Find me a few stars of stage, screen and song with the principle and courage that Frank Sinatra showed when he stood up for his brother Sammy Davis Jr. in the 1950's and you can change the world and help end this cold season of hardship and discontent.
At defining moments in American history, from the Great Depression to the Second World War, from the civil rights movement to the Kennedy years, the literary and entertainment worlds have played a powerful role at the vanguard of great events. We are at such a moment today. Imagine (see below) if the stars of the remake of Ocean's Eleven would rally behind great causes today the same way the stars of the original Ocean's were early combatants for civil rights that made possible the Kennedy years.
Think how powerful it is that in a few short weeks possibly 650,000 people have closed accounts with banks that do not treat them fairly, and opened accounts with banks that do, as Arianna Huffington has long written we should, ahead of her time then, with an idea whose time has come!
It is no exaggeration to call the Occupy Wall Street movement the voice of our generation.
Coming from outside the conventional system, led largely by young people, OWS has brought to center stage a challenge to the great scandal of our age: the plagues of joblessness, poverty and economic distress afflicting the 99 percent of Americans who do not share the wealth of our new Gilded Age.
The Occupy movement stands at the historical intersection of Hollywood and hope, though so far, the cavalry of entertainment support has not yet arrived at a moment when the Occupy movement, and the jobless and poor, are entering a Valley Forge winter of hardship and challenge.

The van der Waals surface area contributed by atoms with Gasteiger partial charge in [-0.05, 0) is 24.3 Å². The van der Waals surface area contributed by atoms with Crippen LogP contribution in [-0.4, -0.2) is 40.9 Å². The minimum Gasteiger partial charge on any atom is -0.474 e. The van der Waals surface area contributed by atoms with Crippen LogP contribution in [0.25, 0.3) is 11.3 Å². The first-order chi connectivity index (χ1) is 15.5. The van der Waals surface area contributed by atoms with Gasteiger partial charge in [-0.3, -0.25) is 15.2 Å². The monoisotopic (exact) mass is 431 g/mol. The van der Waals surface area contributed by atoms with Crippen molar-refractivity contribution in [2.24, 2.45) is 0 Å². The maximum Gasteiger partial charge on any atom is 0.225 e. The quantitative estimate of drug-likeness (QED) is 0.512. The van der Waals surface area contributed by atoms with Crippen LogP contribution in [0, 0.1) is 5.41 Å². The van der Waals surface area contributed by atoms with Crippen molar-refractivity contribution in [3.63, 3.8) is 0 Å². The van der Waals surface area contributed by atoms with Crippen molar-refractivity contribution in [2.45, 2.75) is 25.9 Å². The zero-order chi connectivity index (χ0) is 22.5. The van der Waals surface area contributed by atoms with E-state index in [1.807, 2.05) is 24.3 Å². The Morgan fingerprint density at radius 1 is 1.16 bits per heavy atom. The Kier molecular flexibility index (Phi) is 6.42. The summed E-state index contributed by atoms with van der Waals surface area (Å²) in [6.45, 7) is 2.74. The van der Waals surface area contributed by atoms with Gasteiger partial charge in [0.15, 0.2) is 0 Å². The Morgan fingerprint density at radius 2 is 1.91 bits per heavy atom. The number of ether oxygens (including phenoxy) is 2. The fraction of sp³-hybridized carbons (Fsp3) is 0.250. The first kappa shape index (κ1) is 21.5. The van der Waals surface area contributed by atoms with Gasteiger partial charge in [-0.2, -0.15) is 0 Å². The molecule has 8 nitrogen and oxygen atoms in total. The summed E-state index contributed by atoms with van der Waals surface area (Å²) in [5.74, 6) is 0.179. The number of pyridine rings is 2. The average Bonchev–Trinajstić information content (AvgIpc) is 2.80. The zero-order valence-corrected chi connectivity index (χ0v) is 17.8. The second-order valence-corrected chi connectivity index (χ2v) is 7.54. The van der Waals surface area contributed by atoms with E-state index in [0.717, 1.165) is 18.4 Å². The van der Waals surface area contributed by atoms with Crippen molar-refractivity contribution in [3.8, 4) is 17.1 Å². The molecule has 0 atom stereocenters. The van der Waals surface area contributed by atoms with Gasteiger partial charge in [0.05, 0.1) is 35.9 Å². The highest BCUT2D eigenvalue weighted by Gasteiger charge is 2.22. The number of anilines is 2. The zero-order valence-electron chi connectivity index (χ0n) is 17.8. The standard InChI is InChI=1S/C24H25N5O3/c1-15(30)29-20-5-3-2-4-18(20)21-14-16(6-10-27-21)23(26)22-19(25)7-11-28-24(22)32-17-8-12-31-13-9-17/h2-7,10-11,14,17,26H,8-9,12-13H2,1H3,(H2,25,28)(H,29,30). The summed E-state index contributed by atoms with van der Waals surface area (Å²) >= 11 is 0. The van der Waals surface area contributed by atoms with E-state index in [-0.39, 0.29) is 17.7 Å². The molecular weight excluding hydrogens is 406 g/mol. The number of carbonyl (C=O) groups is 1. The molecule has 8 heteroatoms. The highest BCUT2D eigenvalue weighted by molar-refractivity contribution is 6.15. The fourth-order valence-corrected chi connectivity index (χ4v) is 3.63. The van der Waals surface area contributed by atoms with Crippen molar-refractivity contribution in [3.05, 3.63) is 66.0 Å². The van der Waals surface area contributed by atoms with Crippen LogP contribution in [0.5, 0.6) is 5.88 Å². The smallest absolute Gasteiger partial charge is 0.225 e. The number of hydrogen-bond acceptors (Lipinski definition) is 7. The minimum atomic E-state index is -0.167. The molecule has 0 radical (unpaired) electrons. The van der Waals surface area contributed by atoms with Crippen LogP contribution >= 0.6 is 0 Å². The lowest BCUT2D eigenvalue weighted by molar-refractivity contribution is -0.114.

In our morning papers and on our evening news we are told that the American Dream is dying, that bailouts for banks continue in Europe on the condition that more jobs are destroyed and more wages are reduced, that the poverty rate will soon total 50 million Americans, that the grapes of wrath foreclosure crash will continue indefinitely, and that the "new normal" will be inequity and pain that should never even exist in America.
The authentic Occupy movement brings alive again the real people of the timeless Frank Capra films that lifted the nation in the 1930's and 1940's.
The true voices of Occupy are Jimmy Stewart playing George Bailey battling the banking abuses of Mr. Potter on behalf of the idea that prosperity is made by building homes, not foreclosing them. They are Gary Cooper playing John Doe standing up for the average folks getting a raw deal. They are John Steinbeck battling the injustice of the Grapes of Wrath, the men and women Ernest Hemingway wrote about battling for democracy in Spain before the bell finally tolled, and the voice of Woody Guthrie telling tales of goodness and hardship from the Dust Bowl of the Depresson.
If this view is romantic, it is also true. Couldn't we use a little more romance and truth in our civic, political and economic lives today?
Frank Sinatra was once my client, through his talent agency. As someone steeped in Sinatra lore and history I propose that his finest political hour was not merely his support for JFK in the 1960s, but what came before: his courage in putting his body and business on the line for Sammy Davis in the 1950's.